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The fundamentals of the disaster
While describing recent events which took place in Japan, I would like to tell a few words about the nuclear basics. First of all, I have to point out that the situation with nuclear power plant was under control. In other words, there were no defects of the equipment; so, the risk to the public was minimal.
There is a need to clarify that atomic fission was used as a heat source; no fossil fuel was used. When speaking about atomic fission, one is to understand that I am talking about uranium. Of course, one can suppose that the risk was really great as everybody is familiar with the situation in Chernobyl.
However, in this case the nuclear chain reaction had to be uncontrolled. Such situation with nuclear power plant in Japan was impossible. Another major risk was associated with the process of overheating. Taking into account the risks, I have to state that the plant was protected from regrettable consequences. The cladding, the reactor vessel, the containment building, and a dry-wall building were the barriers to protect the nuclear power plant.
It is also necessary to admit that Fukushima used the reactors BWRs. Of course, engineers had a plan to prevent the consequences of the earthquake. Keith Yost (2011) says that, “During regular operation, this chimney would be filled with a liquid/steam bubble mixture from the boiling water — in an emergency, this volume can be packed with surplus coolant, effectively raising the thermal capacitance of the reactor vessel” (para. 8). So, one may ask what happened.
At Friday, when the earthquake took place, “the reactor automatically inserted its control rods into the core and ceased the fission of the nuclear fuel. Reactor power was at 6.5 percent, and full cooling was in effect” (Yost, 2011, para. 9). Unfortunately, the on-site generators were wrecked by the earthquake. These destroyed generators couldn’t activate the coolant pumps. Further consequences are well-known.
The effects of radiation leak
When earthquake in Japan took place, some articles concerning radiation leak at the nuclear power plant appeared. They said that radiation levels were increasing; however, authorities stated that there was no danger.
Another interesting position, I would like to disclose is the similarities between the Chernobyl disaster and the disaster in Japan. Generally, I would like to point out that there were no similarities between two situations, as the disaster of 1986 was a man-made one; while the situation with nuclear power plant belonged to natural disasters.
While speaking about the effects of radiation on human beings, I have to state that it destroys living tissues. Radiation destroys the gastrointestinal system, the blood system, the immune system, etc. Moreover, it can cause cancer and genetic mutations. Jamie Epstein (2011) is of the opinion that, “radiation can cause many harsh consequences to any form of life—whether it be human, plants or animals” (para. 2). Radioactive materials have different span of life.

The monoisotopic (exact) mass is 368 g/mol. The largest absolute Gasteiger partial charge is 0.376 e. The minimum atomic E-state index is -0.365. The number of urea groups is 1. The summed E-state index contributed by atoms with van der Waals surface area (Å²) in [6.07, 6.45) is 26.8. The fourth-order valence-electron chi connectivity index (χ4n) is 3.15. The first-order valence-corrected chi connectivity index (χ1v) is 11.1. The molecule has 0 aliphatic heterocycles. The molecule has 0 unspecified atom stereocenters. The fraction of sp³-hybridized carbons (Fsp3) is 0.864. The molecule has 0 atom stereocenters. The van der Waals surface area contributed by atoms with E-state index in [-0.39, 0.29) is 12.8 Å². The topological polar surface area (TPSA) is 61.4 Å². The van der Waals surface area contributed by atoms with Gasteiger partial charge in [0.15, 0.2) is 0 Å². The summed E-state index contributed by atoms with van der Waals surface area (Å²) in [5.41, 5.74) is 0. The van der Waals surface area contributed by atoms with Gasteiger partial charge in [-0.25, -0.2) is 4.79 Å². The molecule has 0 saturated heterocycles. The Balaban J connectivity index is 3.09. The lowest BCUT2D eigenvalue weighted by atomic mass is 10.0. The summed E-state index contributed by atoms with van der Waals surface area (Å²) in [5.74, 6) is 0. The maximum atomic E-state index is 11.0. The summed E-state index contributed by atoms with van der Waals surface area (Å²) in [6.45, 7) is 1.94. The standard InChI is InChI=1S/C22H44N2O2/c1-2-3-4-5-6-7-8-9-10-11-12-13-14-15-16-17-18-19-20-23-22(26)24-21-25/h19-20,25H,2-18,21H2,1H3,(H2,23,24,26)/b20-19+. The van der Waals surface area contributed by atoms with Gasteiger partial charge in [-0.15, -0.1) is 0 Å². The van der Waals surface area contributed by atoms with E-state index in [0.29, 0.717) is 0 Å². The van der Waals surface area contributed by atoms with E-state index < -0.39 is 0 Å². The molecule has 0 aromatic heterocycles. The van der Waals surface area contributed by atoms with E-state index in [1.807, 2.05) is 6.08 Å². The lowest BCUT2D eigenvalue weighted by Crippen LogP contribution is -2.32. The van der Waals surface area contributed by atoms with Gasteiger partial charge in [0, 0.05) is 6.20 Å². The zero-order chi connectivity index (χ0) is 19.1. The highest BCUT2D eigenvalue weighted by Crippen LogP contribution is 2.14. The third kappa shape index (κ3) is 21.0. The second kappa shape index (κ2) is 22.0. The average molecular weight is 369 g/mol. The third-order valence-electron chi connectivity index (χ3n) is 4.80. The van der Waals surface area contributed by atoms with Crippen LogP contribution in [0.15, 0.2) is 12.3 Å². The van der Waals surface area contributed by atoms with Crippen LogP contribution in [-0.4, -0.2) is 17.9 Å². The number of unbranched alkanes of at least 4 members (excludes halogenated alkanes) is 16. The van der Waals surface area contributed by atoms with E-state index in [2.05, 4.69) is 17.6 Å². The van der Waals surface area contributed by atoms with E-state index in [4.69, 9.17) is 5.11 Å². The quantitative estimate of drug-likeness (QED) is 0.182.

For instance, “Strontium-90 is only radioactive for 53 days, Uranium-235 in the environment will remain radioactive for over 700 million years, Uranium-238 will remain radioactive for 4.5 billion years, and Rubidium remains radioactive for 47 million years” (Epstein, 2011, para. 6).
When speaking about the global meaning of the disaster, Stephen Brozac and Henry Bassman (2011) state that,
The worldwide implications of the event are becoming apparent: though a
major leak in a maintenance pit of the plant has been plugged, there is still a
great likelihood that significant amounts of radioactive water will continue to
be released into the Pacific Ocean; the worldwide Just-In-Time manufacturing
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cycle has been interrupted; and increased levels of radiation have been
detected on the U.S. East Coast (para. 2).
The importance of safety
While speaking about nuclear power plant construction several aspects must be taken into account. So, it is necessary to consider the construction cost of building, the operating cost, the cost of waste disposal, and the cost of decommissioning. However, the most important point, which must be taken into consideration, is safety of nuclear power plants.
The major safety components include control of radioactivity, maintenance of core cooling, and maintenance of barriers. The last component is extremely important to prevent the spreading of radiation.
According to Nuclearinfo.net, radiation doses at nuclear power plant must be thoroughly controlled. “Monitoring of individual doses and of the work environment, limit on the time a worker spends in areas with significant radiation levels, physical shielding, and the handling of equipment via remote in the core of the reactor” (Nuclearinfo.net, 2012, para. 9) are recognized to be the most important procedures, which prevent radiation doses rising.
Of course, it is necessary to regulate the neutron flux. To reduce the level of the radioactivity, it is necessary to reduce the neutron flux. If there is no opportunity to use water to cool the system, sodium or sodium salts can replace water. Thus, the chemical elements will be used as a coolant.
Finally, it is better to build nuclear power plants away from towns, cities or villages.
Brozac, S. & Bassman, H. (2011). Fukushima: A Nuclear Threat to Japan, the U.S. and the World. Web.
Epstein, J. (2011). Devastating Effects to Environment due to Japan’s Radiation Leaks. Web.
Nuclearinfo.net. (2012). Safety Mechanisms of a Nuclear Power Reactor. Web.
Yost, K. (2011). Opinion: What Happened at the Fukushima Reactor? Web.